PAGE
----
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From impossible to politically inevitable

12-07-2018

by Laurie MacFarlane

Ten years on from the beginning of the financial crisis, it’s easy to despair at how little things have changed. While there have been some minor changes to financial regulation, scarcely anyone – even those that designed them – believe these reforms go anywhere near far enough. In any case, in many cases they are already being watered down or rolled back.

The question we must ask ourselves is why, despite the enormous damage inflicted on society by the financial crisis, has so little changed? And what does this mean for our strategy going forward to change finance and make it servant, not master, once again?

Change Finance - <h5>Laurie Macfarlane speaking at the Change Finance Forum, Dec 2017, Brussels.</h5>
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Laurie Macfarlane speaking at the Change Finance Forum, Dec 2017, Brussels.

 

In the aftermath of the financial crisis, we let the process of reform be dictated by language such as ‘capital requirements’, ‘leverage ratios’, ‘bail in’, ‘proprietary trading’ – technical terms which presented the crisis as a technical problem. Civil society, despite some heroic efforts, struggled to get our voice heard in these technical debates.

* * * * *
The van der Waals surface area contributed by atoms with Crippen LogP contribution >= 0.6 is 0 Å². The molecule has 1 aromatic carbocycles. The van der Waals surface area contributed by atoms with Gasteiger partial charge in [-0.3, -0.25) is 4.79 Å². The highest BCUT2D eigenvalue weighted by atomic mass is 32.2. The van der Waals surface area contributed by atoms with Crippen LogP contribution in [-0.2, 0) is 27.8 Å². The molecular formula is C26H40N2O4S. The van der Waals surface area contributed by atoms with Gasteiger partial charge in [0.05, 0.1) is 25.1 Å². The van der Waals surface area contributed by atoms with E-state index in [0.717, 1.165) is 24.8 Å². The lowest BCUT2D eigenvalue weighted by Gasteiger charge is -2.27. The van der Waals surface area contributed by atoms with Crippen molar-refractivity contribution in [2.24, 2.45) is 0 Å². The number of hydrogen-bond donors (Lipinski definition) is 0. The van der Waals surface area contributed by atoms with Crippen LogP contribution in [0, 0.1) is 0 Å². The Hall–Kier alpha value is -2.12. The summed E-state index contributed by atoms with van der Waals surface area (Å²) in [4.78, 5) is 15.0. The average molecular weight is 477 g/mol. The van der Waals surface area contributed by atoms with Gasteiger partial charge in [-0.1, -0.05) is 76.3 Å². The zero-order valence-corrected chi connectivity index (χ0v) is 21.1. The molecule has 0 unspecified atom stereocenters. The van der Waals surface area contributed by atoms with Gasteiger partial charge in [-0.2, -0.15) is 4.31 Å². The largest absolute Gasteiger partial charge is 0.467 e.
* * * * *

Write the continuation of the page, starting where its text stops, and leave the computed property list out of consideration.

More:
But the financial crisis wasn’t simply a technical failure. Presenting it as such disguised the real issues at the heart of the crisis, which boil down to two rather different words: ‘power’ and ‘ideology’.

These words sometimes make people feel uneasy. But if we want to really transform our financial system, then we need to get our hands dirty and start putting them front and centre of the debate.

Ask yourself this: whose interests did the financial sector serve before the financial crisis? And whose interests does the financial sector serve now? Has the balance of power shifted in any way? We only need to look at the influence that the financial sector continues to have over our politics and our democracy to see that it hasn’t. The financial sector spends hundreds of millions of euros each year lobbying in London and Brussels – far outspending civil society organizations. An army of lawyers, lobbyists and accountants continues to overwhelm policymakers and politicians. It should therefore not be surprising that not much has changed.